Adullam provides a home for individuals on parole that do not have anywhere else to go.
Though the motivation behind Adullam is our belief and obedience Christ, we do not require residents to have any beliefs or interest in Christ or attend any religious events of any kind.
Our goal for transition is encouraging and supporting individuals during the shift from toxic relationships to healthy relationships. This is why Adullam is a home, not a program. We have no underlying goal for others, but provide a supportive environment to model healthy relationships.
Adullam has been providing housing for men since March 2012 and housing for women since October of 2015. Currently, Adullam has 32 beds for men and 5 beds for women. Adullam also includes single homes for men prepared to move out on their own but that are unable to acquire housing due to sex offender/violent offender status.
Adullam is entirely reliant on God to provide. Rent is charged to cover the expenses to operate the houses but is as low as possible for men and women to save money as they are transitioning. We do not pursue grants but have remained in operation through the rent paid by the residents and occasional donations. We do not profit from the houses, nor do any people involved receive a salary.
How Adullam Functions
The houses are strictly managed concerning maintaining a safe environment to ensure the residents don’t have to face further stress in the home as they are adjusting back to life in a community. Residents are expected to take responsibility for themselves, their behavior and work towards their personal goals. If issues come up, they are addressed and dealt with immediately to ensure the safety of all residents as well as stay compliant with Probation and Parole.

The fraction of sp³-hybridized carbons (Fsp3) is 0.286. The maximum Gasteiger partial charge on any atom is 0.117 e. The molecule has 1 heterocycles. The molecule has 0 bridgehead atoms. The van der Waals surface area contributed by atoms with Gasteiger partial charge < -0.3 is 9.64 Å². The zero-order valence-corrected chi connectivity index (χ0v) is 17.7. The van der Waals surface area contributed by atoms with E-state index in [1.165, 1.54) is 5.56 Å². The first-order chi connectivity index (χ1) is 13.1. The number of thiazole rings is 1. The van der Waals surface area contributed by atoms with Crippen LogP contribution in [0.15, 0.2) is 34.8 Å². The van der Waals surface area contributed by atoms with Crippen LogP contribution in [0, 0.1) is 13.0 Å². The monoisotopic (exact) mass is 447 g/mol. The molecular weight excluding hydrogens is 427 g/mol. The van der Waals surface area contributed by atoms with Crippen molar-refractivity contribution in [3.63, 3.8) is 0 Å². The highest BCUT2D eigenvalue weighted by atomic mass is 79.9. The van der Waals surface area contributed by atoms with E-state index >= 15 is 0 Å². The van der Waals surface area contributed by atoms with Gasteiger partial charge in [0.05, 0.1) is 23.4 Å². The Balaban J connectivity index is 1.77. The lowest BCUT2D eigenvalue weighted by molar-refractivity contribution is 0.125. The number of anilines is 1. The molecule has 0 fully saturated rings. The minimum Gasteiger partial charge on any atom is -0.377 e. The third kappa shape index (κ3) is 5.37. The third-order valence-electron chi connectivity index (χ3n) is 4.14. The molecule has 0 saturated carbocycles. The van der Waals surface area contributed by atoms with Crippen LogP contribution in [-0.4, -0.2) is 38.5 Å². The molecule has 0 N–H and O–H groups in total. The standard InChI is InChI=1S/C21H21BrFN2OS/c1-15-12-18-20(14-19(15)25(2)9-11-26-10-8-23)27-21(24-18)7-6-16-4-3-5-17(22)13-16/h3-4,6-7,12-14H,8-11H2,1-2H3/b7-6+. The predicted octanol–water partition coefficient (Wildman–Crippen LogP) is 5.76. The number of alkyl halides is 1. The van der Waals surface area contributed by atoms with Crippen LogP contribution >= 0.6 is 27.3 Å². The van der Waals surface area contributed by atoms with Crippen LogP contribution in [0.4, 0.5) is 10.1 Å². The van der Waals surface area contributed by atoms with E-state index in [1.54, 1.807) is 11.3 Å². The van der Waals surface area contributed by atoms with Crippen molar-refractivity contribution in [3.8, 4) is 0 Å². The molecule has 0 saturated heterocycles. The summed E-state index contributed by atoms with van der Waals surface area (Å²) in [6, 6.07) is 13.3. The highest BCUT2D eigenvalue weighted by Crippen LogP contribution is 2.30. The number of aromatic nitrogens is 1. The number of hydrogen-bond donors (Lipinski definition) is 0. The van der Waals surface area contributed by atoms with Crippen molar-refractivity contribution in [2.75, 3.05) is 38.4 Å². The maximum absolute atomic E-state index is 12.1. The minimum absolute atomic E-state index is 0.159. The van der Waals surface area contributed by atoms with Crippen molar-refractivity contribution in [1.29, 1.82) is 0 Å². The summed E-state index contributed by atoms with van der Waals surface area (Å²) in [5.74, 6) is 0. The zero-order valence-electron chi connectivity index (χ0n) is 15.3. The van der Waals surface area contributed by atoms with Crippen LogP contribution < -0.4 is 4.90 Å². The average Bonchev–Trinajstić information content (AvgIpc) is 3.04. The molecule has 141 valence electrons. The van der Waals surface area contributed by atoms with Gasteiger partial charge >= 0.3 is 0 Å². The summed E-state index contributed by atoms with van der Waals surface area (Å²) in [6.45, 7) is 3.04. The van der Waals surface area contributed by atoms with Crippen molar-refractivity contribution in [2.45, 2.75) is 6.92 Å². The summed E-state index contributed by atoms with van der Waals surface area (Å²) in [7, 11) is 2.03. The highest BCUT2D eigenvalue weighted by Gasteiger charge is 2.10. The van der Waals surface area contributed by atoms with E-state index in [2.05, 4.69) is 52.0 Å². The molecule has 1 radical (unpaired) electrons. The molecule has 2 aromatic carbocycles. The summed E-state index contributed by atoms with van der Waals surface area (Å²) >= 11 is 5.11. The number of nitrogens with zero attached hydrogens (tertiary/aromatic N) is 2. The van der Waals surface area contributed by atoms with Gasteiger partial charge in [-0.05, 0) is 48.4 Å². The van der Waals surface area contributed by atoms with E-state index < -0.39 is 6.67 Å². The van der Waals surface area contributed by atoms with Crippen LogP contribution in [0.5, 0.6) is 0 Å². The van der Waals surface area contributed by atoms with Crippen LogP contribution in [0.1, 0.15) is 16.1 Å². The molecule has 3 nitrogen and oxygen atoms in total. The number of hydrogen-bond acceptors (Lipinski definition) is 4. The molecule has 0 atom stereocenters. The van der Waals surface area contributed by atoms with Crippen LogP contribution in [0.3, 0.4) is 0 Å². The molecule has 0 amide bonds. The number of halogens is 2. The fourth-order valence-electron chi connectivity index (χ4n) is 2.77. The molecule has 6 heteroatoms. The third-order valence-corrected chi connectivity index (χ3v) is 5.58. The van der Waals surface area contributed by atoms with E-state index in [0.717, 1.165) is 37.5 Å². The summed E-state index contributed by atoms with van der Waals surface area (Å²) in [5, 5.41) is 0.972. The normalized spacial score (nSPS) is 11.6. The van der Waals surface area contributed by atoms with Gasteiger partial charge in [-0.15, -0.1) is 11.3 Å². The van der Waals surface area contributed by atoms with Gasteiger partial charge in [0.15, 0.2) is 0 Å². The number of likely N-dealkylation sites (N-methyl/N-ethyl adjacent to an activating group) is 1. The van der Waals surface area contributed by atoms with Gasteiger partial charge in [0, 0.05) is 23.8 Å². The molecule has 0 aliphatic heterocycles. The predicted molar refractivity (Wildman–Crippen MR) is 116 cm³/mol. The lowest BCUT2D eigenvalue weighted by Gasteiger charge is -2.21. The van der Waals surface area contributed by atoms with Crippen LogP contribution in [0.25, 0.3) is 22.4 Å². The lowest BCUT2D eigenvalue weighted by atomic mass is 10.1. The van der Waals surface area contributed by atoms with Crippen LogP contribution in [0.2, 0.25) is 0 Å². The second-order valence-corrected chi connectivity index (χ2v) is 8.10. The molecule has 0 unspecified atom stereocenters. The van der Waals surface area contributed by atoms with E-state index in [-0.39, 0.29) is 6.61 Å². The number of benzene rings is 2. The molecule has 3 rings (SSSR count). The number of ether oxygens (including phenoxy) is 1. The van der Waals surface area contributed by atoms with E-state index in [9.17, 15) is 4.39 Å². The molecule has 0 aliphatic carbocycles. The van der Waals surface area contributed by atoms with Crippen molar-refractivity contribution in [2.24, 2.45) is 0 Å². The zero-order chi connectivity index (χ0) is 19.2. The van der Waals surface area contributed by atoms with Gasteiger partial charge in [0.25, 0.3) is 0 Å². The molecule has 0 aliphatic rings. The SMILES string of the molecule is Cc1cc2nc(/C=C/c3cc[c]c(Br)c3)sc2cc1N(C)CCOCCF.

We offer support and guidance through the time of transition for people coming out of the earliest heavily supervised and monitored stages of transition, to increasingly independent but still accountable stages.
To date, we have had over 140 men and women come through Adullam. We are aware and understand the risks of dealing with people whose backgrounds include drug and alcohol addiction; physical, emotional and sexual abuse; and family dysfunction. However, we also understand that we can only assist those who have already shown some propensity toward change.